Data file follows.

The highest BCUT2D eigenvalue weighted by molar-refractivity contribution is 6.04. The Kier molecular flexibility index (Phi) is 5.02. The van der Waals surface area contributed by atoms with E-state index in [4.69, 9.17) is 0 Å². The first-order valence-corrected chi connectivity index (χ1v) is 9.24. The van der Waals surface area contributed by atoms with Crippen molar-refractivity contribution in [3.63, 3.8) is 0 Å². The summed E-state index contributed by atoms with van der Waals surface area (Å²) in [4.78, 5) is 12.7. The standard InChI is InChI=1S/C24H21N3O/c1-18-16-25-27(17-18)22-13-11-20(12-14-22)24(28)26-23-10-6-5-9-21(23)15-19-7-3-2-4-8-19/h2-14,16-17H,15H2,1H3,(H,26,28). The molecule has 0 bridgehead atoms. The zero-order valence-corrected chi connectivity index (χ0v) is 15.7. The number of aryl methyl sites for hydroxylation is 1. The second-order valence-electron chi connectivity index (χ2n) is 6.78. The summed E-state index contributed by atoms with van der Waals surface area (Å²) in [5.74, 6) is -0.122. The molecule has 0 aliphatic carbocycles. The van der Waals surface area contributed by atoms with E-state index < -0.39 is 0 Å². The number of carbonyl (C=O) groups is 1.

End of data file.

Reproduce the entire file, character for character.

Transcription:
The highest BCUT2D eigenvalue weighted by molar-refractivity contribution is 6.04. The Kier molecular flexibility index (Phi) is 5.02. The van der Waals surface area contributed by atoms with E-state index in [4.69, 9.17) is 0 Å². The first-order valence-corrected chi connectivity index (χ1v) is 9.24. The van der Waals surface area contributed by atoms with Crippen molar-refractivity contribution in [3.63, 3.8) is 0 Å². The summed E-state index contributed by atoms with van der Waals surface area (Å²) in [4.78, 5) is 12.7. The standard InChI is InChI=1S/C24H21N3O/c1-18-16-25-27(17-18)22-13-11-20(12-14-22)24(28)26-23-10-6-5-9-21(23)15-19-7-3-2-4-8-19/h2-14,16-17H,15H2,1H3,(H,26,28). The molecule has 0 bridgehead atoms. The zero-order valence-corrected chi connectivity index (χ0v) is 15.7. The number of aryl methyl sites for hydroxylation is 1. The second-order valence-electron chi connectivity index (χ2n) is 6.78. The summed E-state index contributed by atoms with van der Waals surface area (Å²) in [5.74, 6) is -0.122. The molecule has 0 aliphatic carbocycles. The van der Waals surface area contributed by atoms with E-state index < -0.39 is 0 Å². The number of carbonyl (C=O) groups is 1.